In the late 1980’s, two of my favorite cartoon families converged with the airing of “The Jetsons Meet The Flintstones.” George, Jane, Judy, Elroy, Mr. Spacely and Astro shared the screen with Fred, Wilma, Pebbles, Barney, Betty, Bamm Bamm and Dino. It was a clash of cultures as each fumbled to understand the other’s way of life.
Coincidentally, it was just about this same time that I attempted to approximate the life of the Jetsons by acquiring my first cell phone. It wasn’t the small, smart phone of today that easily fits in my pocket; organizes my life; takes high res pictures and allows me to surf the web while playing music. No – in those days it was the equivalent of a 10 pound black box that housed an awkward handset, its electronic components and battery pack. However, I felt like the world as I knew it was shrinking with every call that I made.
I remember making my first call from the banks of the Ohio River with the city of Cincinnati beautifully reflected in what appeared to be a blue acetate ribbon that flowed by the city’s shoreline in the spring of the year. The seven hills of the city were in blossom with rich green leaves and the pink hue of the redbuds.
My wife Mary Beth answered the phone while tending to our two young daughters. I could hear them crystal clear crying in the background as Mary Beth attempted to prepare their lunch while pretending that she too was excited about my new toy. I felt much like George Jetson at Spacely’s Space Sprockets – circumventing time and space — miles from any plug or cable. “How far could we be from the promise of the Dick Tracy wrist-watch video phone,” I thought?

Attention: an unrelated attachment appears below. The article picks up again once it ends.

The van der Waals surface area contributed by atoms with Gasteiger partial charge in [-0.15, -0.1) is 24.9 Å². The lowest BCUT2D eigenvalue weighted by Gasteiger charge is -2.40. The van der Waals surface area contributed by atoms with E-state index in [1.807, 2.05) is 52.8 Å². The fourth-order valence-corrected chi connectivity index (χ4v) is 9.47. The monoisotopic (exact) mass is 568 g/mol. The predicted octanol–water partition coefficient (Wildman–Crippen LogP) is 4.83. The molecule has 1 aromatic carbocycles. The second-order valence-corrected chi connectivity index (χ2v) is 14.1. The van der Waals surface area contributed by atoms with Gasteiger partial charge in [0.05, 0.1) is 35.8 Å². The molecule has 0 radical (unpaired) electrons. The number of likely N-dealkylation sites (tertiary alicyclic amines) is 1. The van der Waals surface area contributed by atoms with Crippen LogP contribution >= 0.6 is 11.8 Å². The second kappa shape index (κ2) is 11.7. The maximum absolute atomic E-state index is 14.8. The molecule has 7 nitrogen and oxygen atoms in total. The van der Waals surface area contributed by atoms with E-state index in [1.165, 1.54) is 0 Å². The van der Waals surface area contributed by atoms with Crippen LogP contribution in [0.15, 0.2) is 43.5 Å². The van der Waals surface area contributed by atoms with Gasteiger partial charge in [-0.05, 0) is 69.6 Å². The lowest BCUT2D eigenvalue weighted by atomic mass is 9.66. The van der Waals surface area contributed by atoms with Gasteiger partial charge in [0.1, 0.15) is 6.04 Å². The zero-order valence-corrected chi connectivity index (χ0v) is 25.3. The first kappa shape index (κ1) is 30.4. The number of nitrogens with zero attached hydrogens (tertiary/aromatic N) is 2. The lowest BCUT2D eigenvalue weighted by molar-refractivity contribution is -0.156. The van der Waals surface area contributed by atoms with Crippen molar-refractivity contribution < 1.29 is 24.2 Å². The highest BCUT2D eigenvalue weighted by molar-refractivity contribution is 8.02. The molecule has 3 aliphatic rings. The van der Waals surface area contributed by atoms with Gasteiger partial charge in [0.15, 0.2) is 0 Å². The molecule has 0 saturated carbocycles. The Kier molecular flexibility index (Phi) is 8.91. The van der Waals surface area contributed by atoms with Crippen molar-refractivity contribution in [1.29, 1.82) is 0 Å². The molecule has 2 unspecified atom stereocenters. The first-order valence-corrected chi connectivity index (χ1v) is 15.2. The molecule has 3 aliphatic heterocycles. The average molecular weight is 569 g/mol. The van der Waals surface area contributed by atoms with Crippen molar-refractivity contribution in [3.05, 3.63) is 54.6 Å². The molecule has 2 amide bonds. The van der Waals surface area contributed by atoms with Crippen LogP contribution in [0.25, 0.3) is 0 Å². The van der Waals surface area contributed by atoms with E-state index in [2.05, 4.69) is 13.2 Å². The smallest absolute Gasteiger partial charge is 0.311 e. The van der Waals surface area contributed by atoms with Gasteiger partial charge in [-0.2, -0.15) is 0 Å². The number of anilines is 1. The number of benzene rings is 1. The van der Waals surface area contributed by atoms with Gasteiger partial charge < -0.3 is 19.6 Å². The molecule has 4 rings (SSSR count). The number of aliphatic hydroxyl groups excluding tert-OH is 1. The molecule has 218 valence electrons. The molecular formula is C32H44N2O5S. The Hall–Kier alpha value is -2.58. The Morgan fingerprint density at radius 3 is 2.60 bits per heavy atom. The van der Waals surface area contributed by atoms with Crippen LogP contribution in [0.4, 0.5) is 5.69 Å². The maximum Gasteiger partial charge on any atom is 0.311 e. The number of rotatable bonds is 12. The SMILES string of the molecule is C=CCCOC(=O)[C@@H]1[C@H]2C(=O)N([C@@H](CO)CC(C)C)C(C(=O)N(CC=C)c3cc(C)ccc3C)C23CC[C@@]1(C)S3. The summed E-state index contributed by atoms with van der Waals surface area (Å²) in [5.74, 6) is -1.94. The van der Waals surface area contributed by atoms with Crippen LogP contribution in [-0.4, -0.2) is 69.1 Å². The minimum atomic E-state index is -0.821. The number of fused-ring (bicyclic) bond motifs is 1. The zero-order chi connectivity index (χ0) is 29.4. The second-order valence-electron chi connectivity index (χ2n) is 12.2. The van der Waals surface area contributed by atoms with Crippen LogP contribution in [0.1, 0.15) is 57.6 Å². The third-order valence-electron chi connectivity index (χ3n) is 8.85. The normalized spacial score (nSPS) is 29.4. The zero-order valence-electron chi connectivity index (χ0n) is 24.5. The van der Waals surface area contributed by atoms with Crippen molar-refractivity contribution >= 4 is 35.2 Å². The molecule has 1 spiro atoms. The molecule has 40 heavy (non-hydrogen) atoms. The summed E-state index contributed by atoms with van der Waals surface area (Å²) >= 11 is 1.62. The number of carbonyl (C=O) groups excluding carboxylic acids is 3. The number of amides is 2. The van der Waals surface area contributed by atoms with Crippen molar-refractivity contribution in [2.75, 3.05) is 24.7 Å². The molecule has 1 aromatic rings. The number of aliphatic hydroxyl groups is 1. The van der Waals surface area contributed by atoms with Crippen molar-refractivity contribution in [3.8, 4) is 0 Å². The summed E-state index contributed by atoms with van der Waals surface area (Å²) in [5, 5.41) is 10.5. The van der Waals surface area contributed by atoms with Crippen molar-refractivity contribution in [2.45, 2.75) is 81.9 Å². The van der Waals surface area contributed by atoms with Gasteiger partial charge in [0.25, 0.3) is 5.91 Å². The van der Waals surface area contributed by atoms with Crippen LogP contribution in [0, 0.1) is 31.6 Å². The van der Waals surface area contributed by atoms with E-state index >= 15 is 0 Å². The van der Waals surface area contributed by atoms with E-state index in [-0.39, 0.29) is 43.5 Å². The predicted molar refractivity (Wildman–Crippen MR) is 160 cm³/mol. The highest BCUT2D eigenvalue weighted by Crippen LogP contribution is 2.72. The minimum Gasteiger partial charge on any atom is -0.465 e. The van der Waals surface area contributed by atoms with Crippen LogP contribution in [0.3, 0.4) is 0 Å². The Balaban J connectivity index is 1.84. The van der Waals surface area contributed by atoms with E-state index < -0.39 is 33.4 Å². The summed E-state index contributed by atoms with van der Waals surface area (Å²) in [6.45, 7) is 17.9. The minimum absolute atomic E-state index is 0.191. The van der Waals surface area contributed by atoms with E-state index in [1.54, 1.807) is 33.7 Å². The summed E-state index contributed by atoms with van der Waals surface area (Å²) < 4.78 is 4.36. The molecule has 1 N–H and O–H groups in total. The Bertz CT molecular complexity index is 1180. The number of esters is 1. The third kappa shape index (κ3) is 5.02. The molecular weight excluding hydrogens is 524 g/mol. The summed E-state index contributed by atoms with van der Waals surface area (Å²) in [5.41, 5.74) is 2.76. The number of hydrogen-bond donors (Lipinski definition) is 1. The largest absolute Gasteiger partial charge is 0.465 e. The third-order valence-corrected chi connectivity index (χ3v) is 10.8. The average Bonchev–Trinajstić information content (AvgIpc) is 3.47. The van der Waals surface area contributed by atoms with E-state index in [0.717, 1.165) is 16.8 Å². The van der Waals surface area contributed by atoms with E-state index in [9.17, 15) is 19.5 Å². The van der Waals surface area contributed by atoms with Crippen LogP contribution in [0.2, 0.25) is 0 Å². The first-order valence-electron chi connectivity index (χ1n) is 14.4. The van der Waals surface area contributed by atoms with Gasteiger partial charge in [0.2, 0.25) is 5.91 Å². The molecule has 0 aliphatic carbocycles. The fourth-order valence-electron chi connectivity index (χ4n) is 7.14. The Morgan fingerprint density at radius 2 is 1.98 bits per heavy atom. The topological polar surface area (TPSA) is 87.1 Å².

Of course, like many of us at the time, we repeated those calls with reckless abandon until we received our first month’s bill for $400. Thereafter, we were back in the gravel pit with Fred and Barney.
I was reminded of that same movie while preparing for another presentation on “Teens Living In a 7 x 24 World.” Much like Fred Flintstone, the world of technology that we have provided to our teens is largely foreign to most of us. We are not familiar with the websites that they visit, the features and apps on their phones, or in some cases those fads that a percentage of teens find acceptable. To that end, parenting and managing the use of this technology often proves futile.
I’m sure parents felt the same way in the 60’s and 70’s when the transistor radio equipped with the one ear-bud kept them from hearing the music and lyrics of The Kingsmen’s cover of Richard Berry’s “Louie Louie.” Each evolution of technology seems to bring us closer and closer to the world of the Jetsons. And each change in youth culture often leverages that technology to propagate its fads. However, the jump in technology and its accessibility to the masses took an unforeseen leap since the turn of this century.